When you think of the word apocalypse, quite possibly you think along the lines of this online definition:
- The complete final destruction of the world, especially as described in the biblical book of Revelation.
- An event involving destruction or damage on an awesome or catastrophic scale.
Yet Webster’s 1828 Dictionary suggests a different definition with a radically different orientation:
APOC'ALYPSE, noun apoc'alyps. [Gr. from to disclose; and to cover.]
Revelation; discovery; disclosure. The name of a book of the New Testament, containing many discoveries or predictions respecting the future state of Christianity, written by St. John, in Patmos, near the close of the first century.
You see the difference. The modern rendering conveys a doom and gloom scenario, whereas the original definition has the connotation of a revealing, a discovery, and a future outcome.
R.J. Rushdoony in his commentary on the book of Romans frames this word in terms of God’s purpose and design. He states:
[I]t is the eager and intense expectation of all creation that the sons of God be revealed. All creation has a yearning more powerful than gravity for the unfolding of God’s purpose and, in particular, “the manifestation of the sons of God.” This is an important fact when understood. With millions upon millions of professing Christians, what is creation waiting for? Does it not recognize these people? The word manifestation is in the Greek apokalupsis, a revelation, an uncovering, a revealing. In other words, Paul says that the sons of God have not revealed themselves!
…The liberation of all creation awaits the apocalypse of man, man’s assumption of his dominion mandate, “Because the creature (or, creation) itself also shall be delivered from the bondage of corruption into the glorious liberty of the children of God” (v. 21). This corruption (phthora) means a state of decay, an inferior condition to a natural one. The natural condition of creation as God made it is very good (Gen. 1:31). Its present fallen estate is an unnatural one because sin and death prevail. Man, by pushing back the realm of sin, increases the realm of life. Then, at the end, God’s mighty act destroys death forever.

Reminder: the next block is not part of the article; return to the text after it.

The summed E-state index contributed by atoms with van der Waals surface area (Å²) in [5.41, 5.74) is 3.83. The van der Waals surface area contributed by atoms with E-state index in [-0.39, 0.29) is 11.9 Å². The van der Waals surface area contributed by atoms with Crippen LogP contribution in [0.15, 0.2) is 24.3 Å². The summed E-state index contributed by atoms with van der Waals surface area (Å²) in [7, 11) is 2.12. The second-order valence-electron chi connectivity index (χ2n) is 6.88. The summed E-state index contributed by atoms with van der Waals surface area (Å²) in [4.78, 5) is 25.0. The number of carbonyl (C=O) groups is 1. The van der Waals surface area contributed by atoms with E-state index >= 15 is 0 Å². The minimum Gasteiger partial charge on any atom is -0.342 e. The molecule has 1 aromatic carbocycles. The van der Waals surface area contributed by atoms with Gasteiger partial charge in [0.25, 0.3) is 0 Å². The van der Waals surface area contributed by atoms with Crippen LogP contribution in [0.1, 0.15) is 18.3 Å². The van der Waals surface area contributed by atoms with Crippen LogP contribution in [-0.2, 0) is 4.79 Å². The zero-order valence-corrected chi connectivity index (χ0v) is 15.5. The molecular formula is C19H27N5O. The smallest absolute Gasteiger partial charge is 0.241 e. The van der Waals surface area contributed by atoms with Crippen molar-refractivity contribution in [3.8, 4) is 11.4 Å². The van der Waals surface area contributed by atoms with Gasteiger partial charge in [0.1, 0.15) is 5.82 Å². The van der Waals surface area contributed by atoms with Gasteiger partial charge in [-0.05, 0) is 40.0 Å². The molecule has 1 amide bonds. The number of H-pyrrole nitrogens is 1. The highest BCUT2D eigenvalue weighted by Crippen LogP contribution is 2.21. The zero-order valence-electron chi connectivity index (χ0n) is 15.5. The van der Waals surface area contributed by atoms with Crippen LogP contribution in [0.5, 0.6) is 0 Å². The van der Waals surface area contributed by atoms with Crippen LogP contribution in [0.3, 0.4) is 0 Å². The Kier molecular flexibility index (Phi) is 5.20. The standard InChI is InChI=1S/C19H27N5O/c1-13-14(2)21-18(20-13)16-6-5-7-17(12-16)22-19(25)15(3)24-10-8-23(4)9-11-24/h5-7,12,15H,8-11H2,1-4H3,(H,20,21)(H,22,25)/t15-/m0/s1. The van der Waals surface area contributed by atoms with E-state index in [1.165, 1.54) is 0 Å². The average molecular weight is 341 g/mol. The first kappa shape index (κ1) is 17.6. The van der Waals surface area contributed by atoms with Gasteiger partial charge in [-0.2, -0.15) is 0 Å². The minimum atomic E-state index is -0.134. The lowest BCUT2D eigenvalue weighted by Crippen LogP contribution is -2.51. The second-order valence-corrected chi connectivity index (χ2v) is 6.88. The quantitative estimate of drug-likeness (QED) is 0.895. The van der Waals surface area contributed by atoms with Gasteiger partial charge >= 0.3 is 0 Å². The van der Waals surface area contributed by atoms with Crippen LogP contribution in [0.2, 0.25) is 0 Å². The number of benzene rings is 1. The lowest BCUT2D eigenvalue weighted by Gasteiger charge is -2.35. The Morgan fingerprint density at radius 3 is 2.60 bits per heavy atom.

The question before all of us is this: Are we living apocalyptic lives? Is the power of the risen Savior Jesus Christ manifesting itself in and through us? Are we obeying our calling to be salt and light, dispelling the darkness of sin all around us?
Keep in mind the reality that darkness does not displace light, but light displaces darkness. Have the enemies of Christ hijacked the true meaning of the book of Revelation from being a pronouncement of victory to one of devastation and destruction to prevent the children of God from manifesting themselves as they are called and equipped to do?
It is not merely a question of the liberating power of death; it is a question of the redeeming action of God aimed at endowing humanity with a new status of existence, by bringing the believer to share in the power of Christ’s resurrection (Phil. 3:10).
The power of Christ’s resurrection means that a redeeming force and people are now at work in history, bringing all things into captivity to Christ. The scope of the resurrected Christ’s redeeming power is cosmic and eternal.
We are empowered to be a faithful people, but we must refuse to hide our light under a bushel. After all, it really is not our light, but the reflected light of Christ in us. If we expend our efforts in “not manifesting,” then we are betraying the Spirit who gives us life. It is high time for some genuine apocalyptic living!
 From Google online dictionary.
 R. J. Rushdoony, Romans and Galatians, (Vallecito, CA: Ross House Books, 1997), 136.
 Ibid. 137.
 Ibid. 139.